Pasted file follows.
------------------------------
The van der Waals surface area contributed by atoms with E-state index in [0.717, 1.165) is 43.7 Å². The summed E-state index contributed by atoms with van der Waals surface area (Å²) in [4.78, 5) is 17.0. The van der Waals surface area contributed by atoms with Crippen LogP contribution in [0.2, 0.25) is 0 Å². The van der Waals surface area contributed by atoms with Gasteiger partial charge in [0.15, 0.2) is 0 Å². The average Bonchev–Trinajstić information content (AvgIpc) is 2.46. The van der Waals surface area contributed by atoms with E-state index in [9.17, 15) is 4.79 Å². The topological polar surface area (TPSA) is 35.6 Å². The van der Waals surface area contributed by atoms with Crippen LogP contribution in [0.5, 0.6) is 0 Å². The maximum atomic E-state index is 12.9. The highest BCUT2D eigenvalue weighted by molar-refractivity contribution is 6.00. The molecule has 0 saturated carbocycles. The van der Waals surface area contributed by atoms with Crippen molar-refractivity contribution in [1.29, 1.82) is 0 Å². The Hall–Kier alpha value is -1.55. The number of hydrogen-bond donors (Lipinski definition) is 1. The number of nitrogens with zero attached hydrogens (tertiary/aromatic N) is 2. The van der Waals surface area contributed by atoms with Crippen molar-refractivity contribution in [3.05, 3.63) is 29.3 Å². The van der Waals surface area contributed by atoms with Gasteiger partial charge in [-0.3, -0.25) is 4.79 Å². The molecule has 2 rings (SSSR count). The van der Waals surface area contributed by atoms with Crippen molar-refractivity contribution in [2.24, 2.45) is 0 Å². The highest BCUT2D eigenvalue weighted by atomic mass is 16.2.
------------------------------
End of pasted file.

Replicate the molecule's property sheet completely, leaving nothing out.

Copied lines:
The van der Waals surface area contributed by atoms with E-state index in [0.717, 1.165) is 43.7 Å². The summed E-state index contributed by atoms with van der Waals surface area (Å²) in [4.78, 5) is 17.0. The van der Waals surface area contributed by atoms with Crippen LogP contribution in [0.2, 0.25) is 0 Å². The van der Waals surface area contributed by atoms with Gasteiger partial charge in [0.15, 0.2) is 0 Å². The average Bonchev–Trinajstić information content (AvgIpc) is 2.46. The van der Waals surface area contributed by atoms with E-state index in [9.17, 15) is 4.79 Å². The topological polar surface area (TPSA) is 35.6 Å². The van der Waals surface area contributed by atoms with Crippen LogP contribution in [0.5, 0.6) is 0 Å². The maximum atomic E-state index is 12.9. The highest BCUT2D eigenvalue weighted by molar-refractivity contribution is 6.00. The molecule has 0 saturated carbocycles. The van der Waals surface area contributed by atoms with Crippen molar-refractivity contribution in [1.29, 1.82) is 0 Å². The Hall–Kier alpha value is -1.55. The number of hydrogen-bond donors (Lipinski definition) is 1. The number of nitrogens with zero attached hydrogens (tertiary/aromatic N) is 2. The van der Waals surface area contributed by atoms with Crippen molar-refractivity contribution in [3.05, 3.63) is 29.3 Å². The van der Waals surface area contributed by atoms with Gasteiger partial charge in [-0.3, -0.25) is 4.79 Å². The molecule has 2 rings (SSSR count). The van der Waals surface area contributed by atoms with Crippen molar-refractivity contribution in [2.24, 2.45) is 0 Å². The highest BCUT2D eigenvalue weighted by atomic mass is 16.2.